mobile.name = 'Blackberry';
mobile.color = 'Black';
mobile.price = 40000;

We can also create the object and assign properties to it in a single go like this,

let mobile = new Object(),
             color = 'Black',
             price = 40000,
             specifications = new Object();

As you can see in the code example above, our object has a property which is also an object.

JavaScript Object Using Object Literal Syntax

To create an object using object literal syntax, we use curly brackets { }. It is the preferred way and simpler way too, but do the same as Object constructor. We can define properties of this object inside the curly brackets.

Let's create an object, mobile phone that has color, name, price as its properties.

let mobile = {         
    name: "Apple iPhone",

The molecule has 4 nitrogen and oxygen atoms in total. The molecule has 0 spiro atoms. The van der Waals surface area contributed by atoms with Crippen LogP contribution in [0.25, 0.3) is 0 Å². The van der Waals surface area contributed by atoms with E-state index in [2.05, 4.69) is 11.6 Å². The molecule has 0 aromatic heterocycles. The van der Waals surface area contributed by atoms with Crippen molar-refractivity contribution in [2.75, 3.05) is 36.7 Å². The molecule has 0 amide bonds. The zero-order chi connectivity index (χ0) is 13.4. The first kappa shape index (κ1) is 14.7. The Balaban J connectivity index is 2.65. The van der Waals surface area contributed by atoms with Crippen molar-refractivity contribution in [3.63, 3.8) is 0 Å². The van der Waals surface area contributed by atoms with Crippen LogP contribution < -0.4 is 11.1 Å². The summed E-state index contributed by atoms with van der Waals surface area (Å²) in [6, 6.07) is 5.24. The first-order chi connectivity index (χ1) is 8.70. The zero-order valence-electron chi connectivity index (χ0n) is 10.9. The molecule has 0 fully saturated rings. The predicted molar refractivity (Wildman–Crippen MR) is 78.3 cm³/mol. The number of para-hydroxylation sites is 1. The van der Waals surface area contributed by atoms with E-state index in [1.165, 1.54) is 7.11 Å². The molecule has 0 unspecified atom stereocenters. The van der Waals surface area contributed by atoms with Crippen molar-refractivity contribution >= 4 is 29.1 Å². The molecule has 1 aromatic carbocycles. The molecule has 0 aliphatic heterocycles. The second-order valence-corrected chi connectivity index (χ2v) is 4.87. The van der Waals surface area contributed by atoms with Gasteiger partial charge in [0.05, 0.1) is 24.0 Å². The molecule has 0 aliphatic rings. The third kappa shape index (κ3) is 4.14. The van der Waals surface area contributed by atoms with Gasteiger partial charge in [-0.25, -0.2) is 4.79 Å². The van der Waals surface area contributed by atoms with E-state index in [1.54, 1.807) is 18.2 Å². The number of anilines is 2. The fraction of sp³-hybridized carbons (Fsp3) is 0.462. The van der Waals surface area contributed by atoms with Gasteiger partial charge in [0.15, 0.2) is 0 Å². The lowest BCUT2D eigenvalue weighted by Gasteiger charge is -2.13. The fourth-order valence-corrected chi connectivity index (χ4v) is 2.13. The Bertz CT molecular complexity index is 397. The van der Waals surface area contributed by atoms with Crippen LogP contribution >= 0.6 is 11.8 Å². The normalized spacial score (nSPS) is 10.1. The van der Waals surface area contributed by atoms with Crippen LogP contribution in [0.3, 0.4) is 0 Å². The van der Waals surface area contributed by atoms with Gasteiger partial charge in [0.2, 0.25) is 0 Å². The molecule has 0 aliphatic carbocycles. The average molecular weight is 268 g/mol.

color: "Black",
    price: 100000      
};

In the mobile object, there are three properties:

  1. The first property has the key name and the value "Apple iPhone".

  2. The second one has the key color and the value "Black".

  3. The third property has key price and the value 100000.

Accessing JavaScript Object Property

To get the property of an object, we can use the dot(.) operator followed by the property name or key. See the below example,

It doesn't matter how you create the object, the way of accessing the property will remain the same.

Using Square Bracket Notation:

We can also use the square bracket notation for accessing any property using the property name or key. A JavaScript object is similar to an associative array, because an associative array also has named index value unlike the numeric index values in a simple array.

Let's take an example to see how we can use the square bracket notation to access object properties:

/* JS comes here */
let mobile = {         
    name: "Samsung",
    color: "black",
    price: 40000      
};

// Accessing property using square brackets
document.write(mobile['name']);
document.write("<br>"+mobile['color']);

Just like we access a property value, we can also add a new property to an object.

Add new Property to JavaScript Object